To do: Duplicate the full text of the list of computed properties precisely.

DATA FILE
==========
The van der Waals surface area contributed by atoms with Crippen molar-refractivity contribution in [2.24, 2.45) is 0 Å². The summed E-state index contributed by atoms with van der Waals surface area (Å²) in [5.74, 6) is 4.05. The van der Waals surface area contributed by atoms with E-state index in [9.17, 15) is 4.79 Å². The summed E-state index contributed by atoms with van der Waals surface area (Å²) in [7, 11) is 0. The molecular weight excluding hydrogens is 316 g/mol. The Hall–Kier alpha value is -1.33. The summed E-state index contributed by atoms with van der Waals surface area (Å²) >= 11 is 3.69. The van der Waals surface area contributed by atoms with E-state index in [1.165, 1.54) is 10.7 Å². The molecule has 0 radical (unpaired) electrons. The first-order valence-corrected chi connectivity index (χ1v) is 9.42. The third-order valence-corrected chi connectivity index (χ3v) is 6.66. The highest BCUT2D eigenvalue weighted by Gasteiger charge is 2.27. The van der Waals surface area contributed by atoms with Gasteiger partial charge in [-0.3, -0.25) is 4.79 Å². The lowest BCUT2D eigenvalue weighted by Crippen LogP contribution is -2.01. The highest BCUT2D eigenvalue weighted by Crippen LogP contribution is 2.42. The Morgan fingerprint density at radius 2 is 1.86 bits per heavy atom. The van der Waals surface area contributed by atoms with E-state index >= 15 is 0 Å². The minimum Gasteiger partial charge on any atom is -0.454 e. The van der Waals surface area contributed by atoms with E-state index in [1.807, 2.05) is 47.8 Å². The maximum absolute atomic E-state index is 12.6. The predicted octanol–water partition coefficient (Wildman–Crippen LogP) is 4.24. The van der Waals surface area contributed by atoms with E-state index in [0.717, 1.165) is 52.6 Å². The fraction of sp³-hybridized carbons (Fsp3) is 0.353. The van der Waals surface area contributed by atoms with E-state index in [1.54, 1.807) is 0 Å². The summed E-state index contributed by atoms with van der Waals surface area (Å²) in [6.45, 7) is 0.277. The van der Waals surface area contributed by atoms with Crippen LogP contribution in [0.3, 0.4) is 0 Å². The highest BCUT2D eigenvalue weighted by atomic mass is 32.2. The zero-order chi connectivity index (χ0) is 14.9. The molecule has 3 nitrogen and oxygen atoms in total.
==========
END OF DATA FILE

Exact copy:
The van der Waals surface area contributed by atoms with Crippen molar-refractivity contribution in [2.24, 2.45) is 0 Å². The summed E-state index contributed by atoms with van der Waals surface area (Å²) in [5.74, 6) is 4.05. The van der Waals surface area contributed by atoms with E-state index in [9.17, 15) is 4.79 Å². The summed E-state index contributed by atoms with van der Waals surface area (Å²) in [7, 11) is 0. The molecular weight excluding hydrogens is 316 g/mol. The Hall–Kier alpha value is -1.33. The summed E-state index contributed by atoms with van der Waals surface area (Å²) >= 11 is 3.69. The van der Waals surface area contributed by atoms with E-state index in [1.165, 1.54) is 10.7 Å². The molecule has 0 radical (unpaired) electrons. The first-order valence-corrected chi connectivity index (χ1v) is 9.42. The third-order valence-corrected chi connectivity index (χ3v) is 6.66. The highest BCUT2D eigenvalue weighted by Gasteiger charge is 2.27. The van der Waals surface area contributed by atoms with Gasteiger partial charge in [-0.3, -0.25) is 4.79 Å². The lowest BCUT2D eigenvalue weighted by Crippen LogP contribution is -2.01. The highest BCUT2D eigenvalue weighted by Crippen LogP contribution is 2.42. The Morgan fingerprint density at radius 2 is 1.86 bits per heavy atom. The van der Waals surface area contributed by atoms with E-state index >= 15 is 0 Å². The minimum Gasteiger partial charge on any atom is -0.454 e. The van der Waals surface area contributed by atoms with E-state index in [1.807, 2.05) is 47.8 Å². The maximum absolute atomic E-state index is 12.6. The predicted octanol–water partition coefficient (Wildman–Crippen LogP) is 4.24. The van der Waals surface area contributed by atoms with E-state index in [0.717, 1.165) is 52.6 Å². The fraction of sp³-hybridized carbons (Fsp3) is 0.353. The van der Waals surface area contributed by atoms with E-state index in [1.54, 1.807) is 0 Å². The summed E-state index contributed by atoms with van der Waals surface area (Å²) in [6.45, 7) is 0.277. The van der Waals surface area contributed by atoms with Crippen LogP contribution in [0.3, 0.4) is 0 Å². The highest BCUT2D eigenvalue weighted by atomic mass is 32.2. The zero-order chi connectivity index (χ0) is 14.9. The molecule has 3 nitrogen and oxygen atoms in total.